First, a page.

The Dangers of Distracted Driving
It is more apparent than ever the need to reduce distracted driving. Cellphone use has escalated over the past decade providing easier and new methods of instant communication. With these technological advance have come unintended consequences. The use of cellphones, especially texting, while driving has lead to in increase in vehicular related injuries and fatalities associated with distracted driving.
The potential harm that can result from texting while driving is not feigned, but real and poses risks not only to the offending driver, but to other drivers, bike riders and pedestrians. Think about this, a US Department of Transportation Study has found that the sending or receiving a text distracts a driver for an average of 4.6 seconds, if travelling 55 mph that would be like driving the distance of a football field blindfolded. In 2011 more than 3,300 deaths were caused by distracted driving and more than 330,000 accident related injuries. There are advocacy groups that claim these numbers are only a baseline of confirmed deaths and accidents related to distracted driving and the true loss is substantially higher, as many as 6,000 fatalities per year.
Those particularly at risk of distracted driving related accidents are drivers under the age of 20. In part due to their inexperience behind the wheel and in part due to their reliance on texting as a means of communication. Pew Research found that 40% of teens have been in a vehicle when either they or the driver used a cellphone in an unsafe manner. This point becomes even more concerning when you consider that in 2011, 11% of all fatal car accidents involving drivers under the age of 20, resulted from distracted driving.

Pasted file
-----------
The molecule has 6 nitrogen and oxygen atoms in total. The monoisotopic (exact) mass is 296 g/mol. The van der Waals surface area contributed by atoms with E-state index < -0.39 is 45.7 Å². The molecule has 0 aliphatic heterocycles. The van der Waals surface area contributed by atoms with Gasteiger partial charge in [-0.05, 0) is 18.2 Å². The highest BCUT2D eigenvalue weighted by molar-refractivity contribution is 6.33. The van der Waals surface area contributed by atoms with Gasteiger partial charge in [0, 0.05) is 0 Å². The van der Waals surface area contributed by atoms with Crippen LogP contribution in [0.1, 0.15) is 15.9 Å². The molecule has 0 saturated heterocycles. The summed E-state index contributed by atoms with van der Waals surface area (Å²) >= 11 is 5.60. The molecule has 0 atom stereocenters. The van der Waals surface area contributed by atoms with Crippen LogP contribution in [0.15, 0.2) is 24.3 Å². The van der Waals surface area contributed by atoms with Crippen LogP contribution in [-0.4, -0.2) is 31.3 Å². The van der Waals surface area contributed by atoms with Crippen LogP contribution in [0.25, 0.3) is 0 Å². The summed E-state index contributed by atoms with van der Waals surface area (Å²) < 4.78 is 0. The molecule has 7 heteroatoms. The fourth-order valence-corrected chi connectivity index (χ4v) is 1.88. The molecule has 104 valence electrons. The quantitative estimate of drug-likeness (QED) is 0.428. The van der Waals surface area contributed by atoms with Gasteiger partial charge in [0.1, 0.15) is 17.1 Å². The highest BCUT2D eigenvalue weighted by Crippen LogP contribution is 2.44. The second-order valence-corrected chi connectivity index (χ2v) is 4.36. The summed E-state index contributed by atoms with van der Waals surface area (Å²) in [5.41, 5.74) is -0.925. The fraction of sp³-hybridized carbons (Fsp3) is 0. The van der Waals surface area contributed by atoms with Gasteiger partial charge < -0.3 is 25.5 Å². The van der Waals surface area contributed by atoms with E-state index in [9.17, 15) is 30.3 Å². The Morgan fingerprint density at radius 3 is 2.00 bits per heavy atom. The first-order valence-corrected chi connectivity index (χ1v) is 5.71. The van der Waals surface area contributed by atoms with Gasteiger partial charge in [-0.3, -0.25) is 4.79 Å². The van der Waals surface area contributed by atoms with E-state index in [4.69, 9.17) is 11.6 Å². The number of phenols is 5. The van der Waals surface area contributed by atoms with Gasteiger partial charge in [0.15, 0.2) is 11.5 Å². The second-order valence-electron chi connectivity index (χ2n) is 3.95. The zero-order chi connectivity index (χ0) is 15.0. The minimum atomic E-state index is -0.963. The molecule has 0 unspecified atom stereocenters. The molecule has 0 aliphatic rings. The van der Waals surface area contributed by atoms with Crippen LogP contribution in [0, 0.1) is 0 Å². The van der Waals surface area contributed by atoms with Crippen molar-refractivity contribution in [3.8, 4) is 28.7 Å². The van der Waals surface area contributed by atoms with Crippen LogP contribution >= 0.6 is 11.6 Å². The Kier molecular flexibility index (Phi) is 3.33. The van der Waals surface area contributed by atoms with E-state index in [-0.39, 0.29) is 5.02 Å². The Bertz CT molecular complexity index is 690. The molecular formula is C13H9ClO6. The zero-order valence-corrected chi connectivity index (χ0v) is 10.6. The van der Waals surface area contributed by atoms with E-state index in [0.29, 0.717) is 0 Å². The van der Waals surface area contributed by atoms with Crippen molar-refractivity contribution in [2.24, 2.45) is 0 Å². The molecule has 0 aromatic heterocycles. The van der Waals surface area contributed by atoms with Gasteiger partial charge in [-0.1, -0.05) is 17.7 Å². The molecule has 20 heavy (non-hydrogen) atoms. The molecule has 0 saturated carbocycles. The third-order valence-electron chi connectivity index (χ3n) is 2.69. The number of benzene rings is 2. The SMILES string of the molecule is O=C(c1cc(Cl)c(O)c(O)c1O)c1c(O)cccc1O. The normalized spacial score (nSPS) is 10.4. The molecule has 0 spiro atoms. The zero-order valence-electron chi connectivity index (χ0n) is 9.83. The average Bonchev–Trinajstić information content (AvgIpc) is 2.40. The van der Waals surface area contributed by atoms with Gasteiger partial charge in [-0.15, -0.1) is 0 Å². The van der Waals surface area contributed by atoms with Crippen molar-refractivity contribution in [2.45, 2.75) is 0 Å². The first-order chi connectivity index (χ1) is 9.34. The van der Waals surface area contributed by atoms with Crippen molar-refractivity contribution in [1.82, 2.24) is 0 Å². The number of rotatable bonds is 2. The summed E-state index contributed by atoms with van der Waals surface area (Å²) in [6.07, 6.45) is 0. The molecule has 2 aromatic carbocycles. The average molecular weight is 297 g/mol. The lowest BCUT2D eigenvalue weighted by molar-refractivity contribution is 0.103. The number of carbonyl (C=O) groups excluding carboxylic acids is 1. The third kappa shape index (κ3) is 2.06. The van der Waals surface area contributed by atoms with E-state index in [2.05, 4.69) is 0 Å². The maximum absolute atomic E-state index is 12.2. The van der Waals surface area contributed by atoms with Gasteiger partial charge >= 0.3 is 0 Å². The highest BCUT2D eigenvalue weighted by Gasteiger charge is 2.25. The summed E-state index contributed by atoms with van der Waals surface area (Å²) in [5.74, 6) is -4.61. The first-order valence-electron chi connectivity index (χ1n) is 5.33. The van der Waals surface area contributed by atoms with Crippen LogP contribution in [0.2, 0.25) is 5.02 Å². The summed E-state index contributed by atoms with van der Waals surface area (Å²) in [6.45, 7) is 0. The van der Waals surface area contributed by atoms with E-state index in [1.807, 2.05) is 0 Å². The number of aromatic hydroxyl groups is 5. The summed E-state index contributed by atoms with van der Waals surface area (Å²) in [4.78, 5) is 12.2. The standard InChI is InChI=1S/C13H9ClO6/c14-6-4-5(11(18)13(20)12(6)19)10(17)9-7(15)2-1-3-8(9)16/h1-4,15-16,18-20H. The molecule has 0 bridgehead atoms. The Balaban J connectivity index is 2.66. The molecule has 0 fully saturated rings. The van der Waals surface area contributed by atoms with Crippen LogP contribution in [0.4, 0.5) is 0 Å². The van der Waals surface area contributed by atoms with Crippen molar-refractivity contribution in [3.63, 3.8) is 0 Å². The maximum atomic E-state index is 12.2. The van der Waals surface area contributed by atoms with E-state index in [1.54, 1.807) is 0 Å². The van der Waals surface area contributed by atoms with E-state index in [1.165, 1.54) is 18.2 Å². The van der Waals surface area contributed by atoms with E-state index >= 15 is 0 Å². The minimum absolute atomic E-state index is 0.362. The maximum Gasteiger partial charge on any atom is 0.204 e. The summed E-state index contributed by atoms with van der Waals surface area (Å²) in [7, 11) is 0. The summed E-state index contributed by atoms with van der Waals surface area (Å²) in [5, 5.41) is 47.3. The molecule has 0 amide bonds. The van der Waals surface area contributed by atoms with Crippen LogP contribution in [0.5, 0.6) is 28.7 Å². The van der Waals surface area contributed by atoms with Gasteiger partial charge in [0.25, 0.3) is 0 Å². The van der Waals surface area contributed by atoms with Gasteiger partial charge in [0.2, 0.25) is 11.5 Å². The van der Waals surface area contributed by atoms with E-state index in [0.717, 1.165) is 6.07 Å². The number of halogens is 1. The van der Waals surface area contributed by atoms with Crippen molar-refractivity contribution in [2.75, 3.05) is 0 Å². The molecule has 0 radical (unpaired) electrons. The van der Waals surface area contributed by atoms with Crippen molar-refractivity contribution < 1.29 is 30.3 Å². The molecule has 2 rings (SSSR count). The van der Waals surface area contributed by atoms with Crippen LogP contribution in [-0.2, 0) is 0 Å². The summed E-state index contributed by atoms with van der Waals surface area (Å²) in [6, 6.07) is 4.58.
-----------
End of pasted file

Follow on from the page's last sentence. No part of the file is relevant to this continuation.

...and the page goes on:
So, how do we reduce the occurrence of these unnecessary and senseless accidents that claim the lives of thousands? The enactment of a “no-texting” law is a beginning, however, it is difficult to enforce and it is clear that the problem cannot be legislated away. From a technology standpoint, several applications were recently developed that can be downloaded to mobile devices and prevent the sending and receiving of text messages in a moving vehicle. These include Drivesafe.ly, Textecution, AT&T Drivemode, DriveScribe and Text-STAR, these may be helpful for some and may be warranted for parents to insist teens use.
Fundamentally, however, the solution necessitates personal responsibility and a call to action. Personal responsibility that each of us commit to not text while driving for our own safety, and the safety of others in the community. And a call to action, to remind friends and family members to not text while driving, and most importantly, to educate children and young drivers about the dangers of distracted driving. It should be each of our charge to reduce these needless and unnecessary deaths and protect the most vulnerable, inexperienced and future of our community. Because in a mere 4.6 seconds lives can be forever and tragically altered.